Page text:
Date of Award

Summer 2006

Degree Type

Thesis - Restricted

Degree Name

Master of Arts (MA)

Department

Communication

First Advisor

Griffin, Robert

Second Advisor

Thorn, William

Third Advisor

Kosmoski-Goepfert, Kerri

Abstract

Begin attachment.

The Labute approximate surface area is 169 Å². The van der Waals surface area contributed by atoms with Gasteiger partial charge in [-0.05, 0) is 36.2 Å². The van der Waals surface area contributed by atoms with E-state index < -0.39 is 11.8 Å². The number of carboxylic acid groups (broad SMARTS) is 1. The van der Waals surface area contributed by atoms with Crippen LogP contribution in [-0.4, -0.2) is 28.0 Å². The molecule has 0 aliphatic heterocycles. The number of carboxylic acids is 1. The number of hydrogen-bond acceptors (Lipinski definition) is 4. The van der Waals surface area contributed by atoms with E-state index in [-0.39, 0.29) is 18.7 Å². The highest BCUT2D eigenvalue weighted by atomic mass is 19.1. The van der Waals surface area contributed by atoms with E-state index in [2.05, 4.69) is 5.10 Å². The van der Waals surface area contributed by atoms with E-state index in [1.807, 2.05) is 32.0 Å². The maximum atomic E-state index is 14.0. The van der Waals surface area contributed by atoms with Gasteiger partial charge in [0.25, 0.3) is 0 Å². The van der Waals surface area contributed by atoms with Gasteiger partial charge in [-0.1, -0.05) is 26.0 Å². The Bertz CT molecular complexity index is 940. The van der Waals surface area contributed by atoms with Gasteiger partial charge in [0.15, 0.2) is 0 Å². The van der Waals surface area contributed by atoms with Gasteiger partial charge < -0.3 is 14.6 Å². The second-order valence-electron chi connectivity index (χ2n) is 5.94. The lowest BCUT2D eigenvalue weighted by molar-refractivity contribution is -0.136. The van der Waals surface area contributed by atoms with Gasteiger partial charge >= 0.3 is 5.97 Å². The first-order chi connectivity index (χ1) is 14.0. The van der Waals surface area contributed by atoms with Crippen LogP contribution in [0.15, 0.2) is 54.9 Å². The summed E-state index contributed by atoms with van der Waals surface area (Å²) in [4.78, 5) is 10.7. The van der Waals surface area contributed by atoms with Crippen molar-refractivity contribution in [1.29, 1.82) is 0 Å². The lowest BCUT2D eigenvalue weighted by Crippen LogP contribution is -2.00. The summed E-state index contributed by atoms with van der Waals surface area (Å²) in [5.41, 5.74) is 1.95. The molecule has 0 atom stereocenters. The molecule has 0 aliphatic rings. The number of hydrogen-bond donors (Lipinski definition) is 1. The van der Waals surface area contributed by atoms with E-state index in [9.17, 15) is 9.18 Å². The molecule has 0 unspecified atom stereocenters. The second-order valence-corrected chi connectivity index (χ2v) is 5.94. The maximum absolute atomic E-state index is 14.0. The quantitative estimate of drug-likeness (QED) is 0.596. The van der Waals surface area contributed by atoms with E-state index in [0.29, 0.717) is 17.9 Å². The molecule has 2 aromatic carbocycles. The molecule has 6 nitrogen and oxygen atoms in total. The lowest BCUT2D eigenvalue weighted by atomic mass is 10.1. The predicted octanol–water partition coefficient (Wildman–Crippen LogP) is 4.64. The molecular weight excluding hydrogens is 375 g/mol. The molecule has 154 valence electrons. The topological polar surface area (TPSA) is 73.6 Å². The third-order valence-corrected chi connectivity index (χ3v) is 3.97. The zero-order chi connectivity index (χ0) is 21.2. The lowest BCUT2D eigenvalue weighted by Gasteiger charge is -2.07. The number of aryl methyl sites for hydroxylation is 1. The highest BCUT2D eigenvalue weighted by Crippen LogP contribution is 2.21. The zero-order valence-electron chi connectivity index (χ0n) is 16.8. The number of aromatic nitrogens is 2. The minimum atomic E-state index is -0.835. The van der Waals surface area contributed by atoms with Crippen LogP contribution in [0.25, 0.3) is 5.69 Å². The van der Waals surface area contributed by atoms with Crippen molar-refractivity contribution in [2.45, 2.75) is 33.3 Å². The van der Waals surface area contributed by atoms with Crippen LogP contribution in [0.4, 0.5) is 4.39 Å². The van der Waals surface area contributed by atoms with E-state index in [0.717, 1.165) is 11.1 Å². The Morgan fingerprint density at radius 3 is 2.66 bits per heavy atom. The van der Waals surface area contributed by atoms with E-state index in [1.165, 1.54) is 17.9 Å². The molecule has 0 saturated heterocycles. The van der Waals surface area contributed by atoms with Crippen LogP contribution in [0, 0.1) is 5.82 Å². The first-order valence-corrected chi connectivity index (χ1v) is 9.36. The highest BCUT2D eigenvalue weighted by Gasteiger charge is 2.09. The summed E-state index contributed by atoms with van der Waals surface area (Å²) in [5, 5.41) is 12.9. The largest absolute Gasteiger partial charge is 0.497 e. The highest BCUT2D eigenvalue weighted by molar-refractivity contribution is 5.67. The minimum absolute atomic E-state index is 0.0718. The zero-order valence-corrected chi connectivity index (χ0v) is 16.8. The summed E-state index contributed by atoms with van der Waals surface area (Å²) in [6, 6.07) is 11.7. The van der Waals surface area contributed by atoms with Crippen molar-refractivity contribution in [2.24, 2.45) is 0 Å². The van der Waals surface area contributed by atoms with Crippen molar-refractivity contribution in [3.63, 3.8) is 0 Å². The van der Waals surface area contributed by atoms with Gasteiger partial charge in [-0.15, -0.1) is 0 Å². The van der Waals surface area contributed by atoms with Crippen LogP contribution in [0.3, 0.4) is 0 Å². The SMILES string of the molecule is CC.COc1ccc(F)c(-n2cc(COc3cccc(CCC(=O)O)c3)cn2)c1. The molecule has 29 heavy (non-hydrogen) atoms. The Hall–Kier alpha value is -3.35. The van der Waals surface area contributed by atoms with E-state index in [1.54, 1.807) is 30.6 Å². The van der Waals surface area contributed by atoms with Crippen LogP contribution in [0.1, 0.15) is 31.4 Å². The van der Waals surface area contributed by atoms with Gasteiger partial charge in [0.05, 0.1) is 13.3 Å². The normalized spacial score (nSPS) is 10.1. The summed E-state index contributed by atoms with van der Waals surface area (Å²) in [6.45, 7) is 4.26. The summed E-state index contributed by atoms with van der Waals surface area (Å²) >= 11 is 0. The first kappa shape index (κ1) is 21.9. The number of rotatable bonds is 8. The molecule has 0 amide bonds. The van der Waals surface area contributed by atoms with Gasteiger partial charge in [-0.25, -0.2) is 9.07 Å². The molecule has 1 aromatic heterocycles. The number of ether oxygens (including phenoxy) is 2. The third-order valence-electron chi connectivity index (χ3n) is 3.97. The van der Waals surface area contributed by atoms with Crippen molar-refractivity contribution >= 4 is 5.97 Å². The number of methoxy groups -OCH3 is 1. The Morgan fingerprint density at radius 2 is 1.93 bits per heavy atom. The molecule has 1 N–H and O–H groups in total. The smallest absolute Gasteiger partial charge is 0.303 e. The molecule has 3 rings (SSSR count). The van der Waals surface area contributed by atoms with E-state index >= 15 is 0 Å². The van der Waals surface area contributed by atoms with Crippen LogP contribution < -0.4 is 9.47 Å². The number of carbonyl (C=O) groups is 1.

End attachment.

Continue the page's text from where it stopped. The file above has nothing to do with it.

Introduction - Nurses and physicians are not exempt from having religious beliefs, but they are taught to appIroach communication in the clinical setting in an objective, scientific manner. The study attempts to examine how religious beliefs may influence patterns of communication in the clinical environment. 11 Theory - The study was guided by relational control theory, which says that conversation partners assert control through patterns of conversation indicating who is in charge. Previous studies indicate it is helpful for patients to have some control of conversations, but medical providers do not always relinquish control. Previous research also indicates intrinsic religiosity has a positive impact on empathy. Hypothesis - It is expected that nurses who are higher in intrinsic religiosity will be higher in empathy; nurses who are higher in empathy will be more willing to relinquish control; and nurses that are higher in intrinsic religiosity will be more willing to relinquish control. Empathy is expected to be an intervening variable, diminishing the impact of intrinsic religiosity on willingness to relinquish control. Method and Analysis - An online survey, designed to measure relational control, empathy and religiosity, was administered to graduate students in the School of Nursing at Marquette University. Data were analyzed in the Statistical Package for Social Sciences. Discussion - Intrinsic religiosity did not have an impact on empathy, but intrinsic religiosity and empathy both had an impact on willingness to relinquish control of conversations in certain contexts. Empathy slightly enhanced the effect of intrinsic religiosity on willingness to relinquish control.

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